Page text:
Natural open space:  at first glance, there doesn't seem to be a tipping point:  any increase in density decreases open space and habitat potential.  Even a tiny yard might offer potential habitat that an apartment block wouldn't.  However, dense housing removes pressure to construct less dense housing somewhere else. And habitat values for common wildlife decrease rapidly once roads and structures take up more land than natural habitat.  Low-density suburbia probably constitutes a tipping point for natural open space.

Farming:  farming may be even more sensitive to density than natural open space.  Rural residential levels of density, one house per acre or even less, probably constitute a tipping point for farming.

Financial/economic:  up to a certain point, more is better.  Two homes on 50 acre lots are worth more than one on 100 acres.  A tall apartment building might be more risky and appeal to a smaller market segment than a small condo building, however.

So what's the upshot of all this?  From the environmental perspective, somewhere around low density suburbs, maybe two houses per acre, is the point where almost all environmental incentives are to avoid increases in density - in areas at that level of density or less, environmental groups should oppose efforts to add housing.  Somewhere around the level found in inner suburbs, maybe 10 houses per acre, the environmental incentives are to support increases in density and environmental groups should support policies that increase housing.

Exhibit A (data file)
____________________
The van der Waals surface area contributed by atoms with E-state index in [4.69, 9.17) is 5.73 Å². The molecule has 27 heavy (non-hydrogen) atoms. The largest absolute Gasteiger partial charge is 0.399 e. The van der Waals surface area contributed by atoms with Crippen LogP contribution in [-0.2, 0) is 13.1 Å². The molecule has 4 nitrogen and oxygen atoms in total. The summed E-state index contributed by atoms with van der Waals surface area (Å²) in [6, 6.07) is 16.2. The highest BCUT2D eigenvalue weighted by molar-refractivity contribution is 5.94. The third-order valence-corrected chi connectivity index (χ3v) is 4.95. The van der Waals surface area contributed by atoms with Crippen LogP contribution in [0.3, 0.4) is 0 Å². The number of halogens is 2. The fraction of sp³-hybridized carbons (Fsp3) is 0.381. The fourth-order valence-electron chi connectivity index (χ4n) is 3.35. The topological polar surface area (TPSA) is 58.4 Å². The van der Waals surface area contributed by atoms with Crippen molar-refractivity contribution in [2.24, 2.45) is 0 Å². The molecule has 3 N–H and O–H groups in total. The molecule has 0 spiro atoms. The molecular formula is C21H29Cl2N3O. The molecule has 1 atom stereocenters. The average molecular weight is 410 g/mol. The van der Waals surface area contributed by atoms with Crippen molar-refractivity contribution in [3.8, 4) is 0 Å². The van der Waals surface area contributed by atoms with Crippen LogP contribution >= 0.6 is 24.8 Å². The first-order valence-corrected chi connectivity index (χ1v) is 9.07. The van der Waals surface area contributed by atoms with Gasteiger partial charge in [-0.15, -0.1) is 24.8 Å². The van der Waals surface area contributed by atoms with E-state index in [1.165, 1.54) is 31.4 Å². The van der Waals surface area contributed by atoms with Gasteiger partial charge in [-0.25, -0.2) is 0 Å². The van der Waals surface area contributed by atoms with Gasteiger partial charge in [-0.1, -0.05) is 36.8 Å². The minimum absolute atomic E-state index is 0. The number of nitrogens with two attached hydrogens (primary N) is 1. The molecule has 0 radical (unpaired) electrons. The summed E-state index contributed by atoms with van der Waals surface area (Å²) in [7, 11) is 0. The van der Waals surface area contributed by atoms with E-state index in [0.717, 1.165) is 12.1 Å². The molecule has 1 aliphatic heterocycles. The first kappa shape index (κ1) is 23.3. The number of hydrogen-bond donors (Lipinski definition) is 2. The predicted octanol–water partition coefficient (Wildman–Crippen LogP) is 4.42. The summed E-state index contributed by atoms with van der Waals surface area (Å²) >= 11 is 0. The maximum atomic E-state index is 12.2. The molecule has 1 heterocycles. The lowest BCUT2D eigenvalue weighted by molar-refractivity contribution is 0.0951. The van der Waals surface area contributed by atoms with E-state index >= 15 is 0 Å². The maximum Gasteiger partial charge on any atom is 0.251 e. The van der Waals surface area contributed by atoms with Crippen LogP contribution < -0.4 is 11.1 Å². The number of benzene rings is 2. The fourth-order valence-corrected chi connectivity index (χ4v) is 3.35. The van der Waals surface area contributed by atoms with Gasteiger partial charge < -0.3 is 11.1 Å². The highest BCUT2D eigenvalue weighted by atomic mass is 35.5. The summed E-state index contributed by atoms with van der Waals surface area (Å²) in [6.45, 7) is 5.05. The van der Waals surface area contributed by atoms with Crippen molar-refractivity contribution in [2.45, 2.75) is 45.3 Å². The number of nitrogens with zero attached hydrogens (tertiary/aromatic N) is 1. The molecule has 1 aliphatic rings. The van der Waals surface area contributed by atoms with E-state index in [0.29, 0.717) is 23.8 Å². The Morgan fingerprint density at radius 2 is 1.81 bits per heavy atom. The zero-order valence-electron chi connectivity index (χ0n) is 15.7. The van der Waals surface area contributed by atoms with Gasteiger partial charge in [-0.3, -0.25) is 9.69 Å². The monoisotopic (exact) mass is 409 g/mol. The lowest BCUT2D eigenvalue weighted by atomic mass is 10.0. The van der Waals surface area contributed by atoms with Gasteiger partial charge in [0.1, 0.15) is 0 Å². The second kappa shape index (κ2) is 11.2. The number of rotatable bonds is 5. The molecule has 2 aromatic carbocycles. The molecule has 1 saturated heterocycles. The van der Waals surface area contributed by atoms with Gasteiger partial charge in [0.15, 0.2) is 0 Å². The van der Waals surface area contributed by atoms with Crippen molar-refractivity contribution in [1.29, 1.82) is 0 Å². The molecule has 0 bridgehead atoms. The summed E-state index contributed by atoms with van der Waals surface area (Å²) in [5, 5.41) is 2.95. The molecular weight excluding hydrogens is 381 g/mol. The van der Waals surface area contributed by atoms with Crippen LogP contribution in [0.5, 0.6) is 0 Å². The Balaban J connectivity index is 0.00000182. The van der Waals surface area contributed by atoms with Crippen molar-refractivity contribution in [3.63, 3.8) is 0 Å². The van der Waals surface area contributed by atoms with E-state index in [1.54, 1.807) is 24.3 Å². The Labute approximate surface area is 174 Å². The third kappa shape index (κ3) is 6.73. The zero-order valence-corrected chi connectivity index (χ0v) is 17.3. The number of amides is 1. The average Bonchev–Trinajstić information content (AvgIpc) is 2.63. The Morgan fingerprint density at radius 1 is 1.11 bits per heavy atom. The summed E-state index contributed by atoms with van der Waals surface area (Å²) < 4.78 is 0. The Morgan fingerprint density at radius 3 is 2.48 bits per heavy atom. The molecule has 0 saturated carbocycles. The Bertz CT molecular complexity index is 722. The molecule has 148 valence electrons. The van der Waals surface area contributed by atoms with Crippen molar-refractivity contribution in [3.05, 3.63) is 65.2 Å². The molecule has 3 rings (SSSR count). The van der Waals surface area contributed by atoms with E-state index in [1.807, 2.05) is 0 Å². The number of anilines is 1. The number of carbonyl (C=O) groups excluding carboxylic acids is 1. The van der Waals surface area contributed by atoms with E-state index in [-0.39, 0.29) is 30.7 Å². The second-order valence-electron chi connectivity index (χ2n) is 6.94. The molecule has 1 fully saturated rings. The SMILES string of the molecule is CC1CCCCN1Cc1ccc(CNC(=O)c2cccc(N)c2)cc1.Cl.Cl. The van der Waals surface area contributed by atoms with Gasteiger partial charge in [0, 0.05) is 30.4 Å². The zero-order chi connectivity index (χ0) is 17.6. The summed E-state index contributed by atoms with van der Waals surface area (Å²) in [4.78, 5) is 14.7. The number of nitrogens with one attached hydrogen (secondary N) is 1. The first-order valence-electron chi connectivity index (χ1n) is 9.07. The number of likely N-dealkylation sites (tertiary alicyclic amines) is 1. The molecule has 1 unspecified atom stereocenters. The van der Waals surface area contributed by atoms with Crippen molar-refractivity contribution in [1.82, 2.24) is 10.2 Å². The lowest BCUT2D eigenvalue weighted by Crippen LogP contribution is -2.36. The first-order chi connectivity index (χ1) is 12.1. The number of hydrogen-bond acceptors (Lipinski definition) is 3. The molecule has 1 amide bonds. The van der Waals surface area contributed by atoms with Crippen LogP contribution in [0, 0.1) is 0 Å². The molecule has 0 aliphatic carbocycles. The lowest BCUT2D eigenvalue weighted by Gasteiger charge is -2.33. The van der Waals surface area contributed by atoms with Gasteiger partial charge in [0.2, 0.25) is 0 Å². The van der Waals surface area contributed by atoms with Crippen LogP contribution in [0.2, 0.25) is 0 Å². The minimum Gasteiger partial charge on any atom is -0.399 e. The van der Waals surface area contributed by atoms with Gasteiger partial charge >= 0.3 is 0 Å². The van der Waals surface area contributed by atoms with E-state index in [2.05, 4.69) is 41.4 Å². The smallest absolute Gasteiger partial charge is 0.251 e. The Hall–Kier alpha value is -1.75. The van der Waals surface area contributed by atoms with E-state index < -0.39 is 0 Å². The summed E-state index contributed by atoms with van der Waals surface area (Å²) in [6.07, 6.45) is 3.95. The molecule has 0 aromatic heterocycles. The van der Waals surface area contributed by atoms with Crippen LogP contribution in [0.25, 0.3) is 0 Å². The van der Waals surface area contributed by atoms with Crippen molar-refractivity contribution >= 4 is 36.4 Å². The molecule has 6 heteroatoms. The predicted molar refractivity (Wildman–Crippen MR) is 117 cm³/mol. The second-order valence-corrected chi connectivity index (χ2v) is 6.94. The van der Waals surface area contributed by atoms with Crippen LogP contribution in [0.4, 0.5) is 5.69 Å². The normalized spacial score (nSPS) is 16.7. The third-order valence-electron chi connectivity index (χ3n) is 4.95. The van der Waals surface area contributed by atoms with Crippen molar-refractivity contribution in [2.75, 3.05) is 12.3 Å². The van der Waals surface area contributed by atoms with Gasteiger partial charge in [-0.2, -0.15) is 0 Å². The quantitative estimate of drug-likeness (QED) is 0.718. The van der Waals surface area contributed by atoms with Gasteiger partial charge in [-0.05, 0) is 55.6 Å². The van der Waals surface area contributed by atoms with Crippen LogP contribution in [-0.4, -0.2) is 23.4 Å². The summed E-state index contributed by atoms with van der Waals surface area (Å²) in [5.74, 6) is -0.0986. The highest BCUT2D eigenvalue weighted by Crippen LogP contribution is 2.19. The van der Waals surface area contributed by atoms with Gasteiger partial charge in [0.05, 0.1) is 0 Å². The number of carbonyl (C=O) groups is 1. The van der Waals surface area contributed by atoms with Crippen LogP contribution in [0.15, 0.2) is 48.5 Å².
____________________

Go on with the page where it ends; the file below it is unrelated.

And from the inner suburbs up to city areas where multi-story apartments are possible, the environmental and financial interests are closely aligned.

This is all a simplification, of course.  Dense housing in the wrong place is just a mistake.  Natural open space in an urban area near a stream can also be very beneficial given the importance of stream environments.  But it does point to areas of overlap between environmental and developer interests.


Thursday, May 5, 2011

Real version of Farmville - a model for local farms?

Here's an interesting experiment in England - a farm is signing up 10,000 subscribers to run their farm, making actual monthly decisions (loosely based on the Facebook game called Farmville):